The issue of whether Americans abroad are “Club members” or “Club servants” is explored here:

Now, if you ultimately accept the notion that Americans abroad are “property” and NOT “people”, the question becomes:

“Should one accept that one is property or NOT accept that one is property?”

Now many lawyers would say: But, it’s the law! The problem is that in the America of today:

Law has become a substitute for morality.

Clearly the treatment as “property” results from the imposition of immoral laws.

This raises the following two questions:

1. Is there an obligation to obey such immoral laws?

2. Is there (as Thoreau in his “Civil Disobedience” suggests), a duty to NOT obey an immoral law.

Thoreau’s “Civil Disobedience” is a great work from a great American writer. There is an analogy between FATCA and the “Fugitive Slave Act”. Thoreau opposed the “Fugitive Slave Act”.

An interesting discussion is here:

Click to access Lincoln&Thoreau.pdf

and includes this excerpt that is eerily similar to the FATCA discussion of today:

Abraham Lincoln and Henry David Thoreau were both morally opposed to slavery. However, they responded very differently to the Fugitive Slave Act, which required the governments of non-slaveholding states to return runaway slaves to their owners.

Thoreau responded by continuing to help runaway slaves obtain their freedom and refusing to pay taxes to the state of Massachusetts, which was compliant with the Fugitive Slave Act. In paying taxes to a government that enforces the Fugitive Slave Act, Thoreau argued, citizens become morally responsible for slavery. Consequently, only through civil disobedience can citizens remain free from the stain of slavery.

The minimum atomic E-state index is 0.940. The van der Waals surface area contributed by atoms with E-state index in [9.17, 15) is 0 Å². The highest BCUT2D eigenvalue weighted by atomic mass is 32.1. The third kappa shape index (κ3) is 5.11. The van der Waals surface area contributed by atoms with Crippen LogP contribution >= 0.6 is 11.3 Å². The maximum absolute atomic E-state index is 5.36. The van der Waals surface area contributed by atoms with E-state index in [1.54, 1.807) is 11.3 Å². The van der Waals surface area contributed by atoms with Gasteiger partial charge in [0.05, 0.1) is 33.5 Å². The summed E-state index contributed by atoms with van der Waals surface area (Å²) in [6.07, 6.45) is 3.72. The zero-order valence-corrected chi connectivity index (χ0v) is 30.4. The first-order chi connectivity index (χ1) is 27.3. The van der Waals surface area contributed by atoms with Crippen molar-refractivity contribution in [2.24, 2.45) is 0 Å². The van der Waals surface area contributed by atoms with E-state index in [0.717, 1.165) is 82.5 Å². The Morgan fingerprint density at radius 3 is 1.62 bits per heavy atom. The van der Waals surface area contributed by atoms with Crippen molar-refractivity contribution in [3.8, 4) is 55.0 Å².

Thoreau recognized that civil disobedience might have adverse consequences: Individuals risk imprisonment, financial ruin, and ridicule, and widespread resistance to the Fugitive Slave Act might lead to civil war. However, Thoreau considered compromising over slavery in order to avoid adverse consequences selfish and cowardly.

Furthermore, he argued that if civil disobedience leads to war, the blame does not lie with those who refuse to allow themselves to become agents of injustice. The blame instead lies with slave owners and their appeasers who have attempted to force innocent American citizens to assist them in oppressing innocent people.

Lincoln, on the other hand, believed that citizens have an obligation to obey existing laws, even if they find them morally objectionable. Lincoln himself promised to enforce the Fugitive Slave Act during his first inaugural address.

The idea that citizens can choose to disobey particular laws, Lincoln explained, undermines the sanctity of all laws.

If abolitionists claim the right to disobey laws that they dislike, then other groups are likely to claim a similar right.

In particular, lynch mobs might claim that they have a right to hang African Americans who have been accused of crimes without a proper trial.

In addition to promising to uphold the Act, Lincoln discouraged abolitionists from seeking to have it repealed. The Fugitive Slave Act, he argued, was a compromise necessary to preserve the peace and stability of the Union. Its repeal would cause the South to secede, an event which would make the eventual abolition of slavery even more difficult. If the southern states succeeded in obtaining independence, Lincoln warned, they would be able to reinstate the slave trade and make treaties with Canada that would require the extradition of runaway slaves who had crossed the Canadian border.

The debate between Lincoln (it’s the law and must be obeyed) and Thoreau (it’s immoral and violates Charter rights) it’s has its analogy in the FATCA debates of today.

Thoreau was a great American writer and philosopher.

His thinking and work embodied the finest traditions of American citizenship.

Lincoln was notable for saying that the best way to get rid of a bad law is to enforce it strictly.



The suggestion that CBT is a modern day form of slavery is getting traction on the discussion boards. See the following Facebook threads.